Saturday Kitchen Live: Ed Balls discusses his mother's dementia
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Publishing their research in the Journal of the American Geriatrics Society, the researchers from the University of Eastern Finland say that oral health can have an impact on neurological health.
They concluded: “Poor periodontal health and tooth loss appear to increase the risk of both cognitive decline and dementia.” The type of periodontal health they focus on specifically is gum disease.
According to their results, gum disease patients are 23 percent more likely to develop dementia than those who don’t. Their results were based on pooled data from 47 studies which had looked into the link between cognitive decline and oral health.
The type of gum disease the research focused on is a condition known as periodontitis, a gum infection which damages the soft tissue and destroys the bone which supports the tooth.
The impact of other forms of gum disease on dementia was addressed to a lesser degree by the study, one which brings focus to the importance of oral health on overall health.
In their conclusion, the authors wrote: “From a clinical perspective, our findings emphasiSe the importance of monitoring and management of periodontal health in the context of dementia prevention.”
They added: “Given the impact of cognitive deterioration on periodontal health, oral health professionals are well-placed to track and intervene in early changes in periodontal health and oral self-care, but only if dental healthcare services are sustained over time and adequate oral health support is provided in the home setting when deterioration in self-care is identified.”
While the findings from the study may cause some to reconsider their oral health, there were some limitations to the study.
The authors admitted that the “overall quality of evidence was low, and several areas of periodontal-cognitive health interplay remain to be investigated” and “the available evidence is not yet sufficient to point out clear ways for early identification of at-risk individuals”.
Furthermore, the study was of an observational, not causational nature. This means it can only observe a potential link between two entities rather than definitively say there is one as is the case with a causational study.
As a result, the evidence is not strong enough to pinpoint a direct link between gum disease and an increased risk of dementia; however, this does not mean serious thought should not be given when considering oral health.
This is a fact reflected in another study which considered the link between Alzheimer’s disease and gum disease published in July.
Published in the Frontiers in Aging Neuroscience journal, the research was undertaken by Tufts University in the United States which investigated the impact of f. nucleatum bacteria on neurological health.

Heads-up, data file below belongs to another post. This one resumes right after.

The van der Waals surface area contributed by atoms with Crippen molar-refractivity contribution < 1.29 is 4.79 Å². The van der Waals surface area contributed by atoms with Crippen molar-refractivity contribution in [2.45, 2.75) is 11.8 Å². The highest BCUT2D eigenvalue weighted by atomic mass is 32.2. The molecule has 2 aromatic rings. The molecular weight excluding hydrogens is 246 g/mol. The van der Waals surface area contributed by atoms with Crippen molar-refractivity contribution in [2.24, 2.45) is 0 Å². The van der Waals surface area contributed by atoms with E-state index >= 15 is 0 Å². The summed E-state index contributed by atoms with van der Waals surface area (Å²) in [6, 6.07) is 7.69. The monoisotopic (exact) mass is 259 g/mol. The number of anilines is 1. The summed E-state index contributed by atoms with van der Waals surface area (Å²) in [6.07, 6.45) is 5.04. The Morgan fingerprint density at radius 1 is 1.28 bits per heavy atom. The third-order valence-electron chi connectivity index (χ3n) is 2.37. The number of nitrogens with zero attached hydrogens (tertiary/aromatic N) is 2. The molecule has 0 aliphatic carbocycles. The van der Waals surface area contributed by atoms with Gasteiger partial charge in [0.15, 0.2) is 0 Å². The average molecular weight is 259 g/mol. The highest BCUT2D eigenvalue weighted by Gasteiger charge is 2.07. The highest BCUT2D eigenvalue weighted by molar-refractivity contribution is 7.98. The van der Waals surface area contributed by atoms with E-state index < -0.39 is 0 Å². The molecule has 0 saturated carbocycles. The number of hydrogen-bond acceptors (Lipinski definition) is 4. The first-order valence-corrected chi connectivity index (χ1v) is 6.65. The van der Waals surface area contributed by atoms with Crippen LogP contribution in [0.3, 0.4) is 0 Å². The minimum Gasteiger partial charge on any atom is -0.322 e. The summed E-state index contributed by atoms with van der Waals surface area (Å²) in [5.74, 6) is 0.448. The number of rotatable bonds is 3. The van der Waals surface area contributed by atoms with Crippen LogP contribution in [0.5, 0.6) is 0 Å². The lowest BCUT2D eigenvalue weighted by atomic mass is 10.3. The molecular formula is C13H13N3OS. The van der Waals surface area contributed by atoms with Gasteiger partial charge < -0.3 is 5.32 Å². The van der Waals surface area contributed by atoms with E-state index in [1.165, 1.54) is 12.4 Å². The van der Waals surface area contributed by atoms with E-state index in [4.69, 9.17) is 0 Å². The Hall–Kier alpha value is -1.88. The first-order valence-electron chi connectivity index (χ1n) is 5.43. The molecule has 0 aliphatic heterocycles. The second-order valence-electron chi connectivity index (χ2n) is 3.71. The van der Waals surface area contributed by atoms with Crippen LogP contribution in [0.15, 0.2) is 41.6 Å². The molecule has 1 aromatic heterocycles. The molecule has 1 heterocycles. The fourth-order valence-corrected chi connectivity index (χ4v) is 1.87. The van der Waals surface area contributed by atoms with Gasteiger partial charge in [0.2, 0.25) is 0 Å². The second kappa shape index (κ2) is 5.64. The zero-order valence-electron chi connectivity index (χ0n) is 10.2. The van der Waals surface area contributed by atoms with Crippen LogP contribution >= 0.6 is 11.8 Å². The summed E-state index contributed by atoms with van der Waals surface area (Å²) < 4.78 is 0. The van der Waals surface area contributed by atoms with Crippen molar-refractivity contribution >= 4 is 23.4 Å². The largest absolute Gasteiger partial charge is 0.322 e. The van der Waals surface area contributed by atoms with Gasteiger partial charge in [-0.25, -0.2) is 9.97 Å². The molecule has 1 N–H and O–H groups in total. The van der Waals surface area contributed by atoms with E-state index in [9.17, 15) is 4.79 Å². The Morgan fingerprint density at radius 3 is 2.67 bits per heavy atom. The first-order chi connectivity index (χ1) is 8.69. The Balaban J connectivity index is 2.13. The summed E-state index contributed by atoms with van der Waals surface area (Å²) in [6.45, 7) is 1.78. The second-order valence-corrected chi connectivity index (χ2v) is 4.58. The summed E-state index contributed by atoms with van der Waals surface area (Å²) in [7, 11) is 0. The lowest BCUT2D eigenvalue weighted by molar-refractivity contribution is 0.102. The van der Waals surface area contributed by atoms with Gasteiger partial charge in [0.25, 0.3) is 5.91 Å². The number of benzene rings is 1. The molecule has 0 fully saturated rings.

F. nucleatum is a type of bacteria which proliferates in periodontitis and has previously been linked to other conditions such as bowel cancer and the premature arrival of babies. The study by Tufts University found that F. nucleatum can worsen symptoms of Alzheimer’s disease.
Speaking about the research, Professor Jake Chen said: “Our lab is the first to find that Fusobacterium nucleatum can generate systemic inflammation and even infiltrate nervous system tissues and exacerbate the signs and symptoms of Alzheimer’s disease.”
Professor Chen’s findings were reached after analysis of the impact of the bacteria on mice; it was during these tests that Chen said they found “that F. nucleatum can reduce the memory and thinking skills in mice through certain signal pathways”.
While the paper does not suggest F. nucleatum can cause Alzheimer’s, it does suggest that it can worsen symptoms of the condition in patients. Chen added: “Testing for bacterial load and degree of symptoms could one day become a way to measure the effects of F. nucleatum and manage treatment to slow progression of both periodontal disease and Alzheimer’s.”
Furthermore, it is believed that the research could suggest potential drug targets for those developing new treatments for Alzheimer’s that target the bacteria and thus alleviate some of the symptoms of the disease.
While this is a positive development, it is one which will not have ramifications for years to come, the next step is to move into human trials and for causational studies to be conducted in order confirm the link.
Meanwhile, symptoms of gum disease to spot include:
- Gums bleeding when brushing your teeth, floss, or eat hard food
- Gums becoming red, swollen, and sore.
Until then, research and the fight against dementia and its sub-variants continues as researchers look for new ways to defeat a disease which devastates the lives of so many every year.
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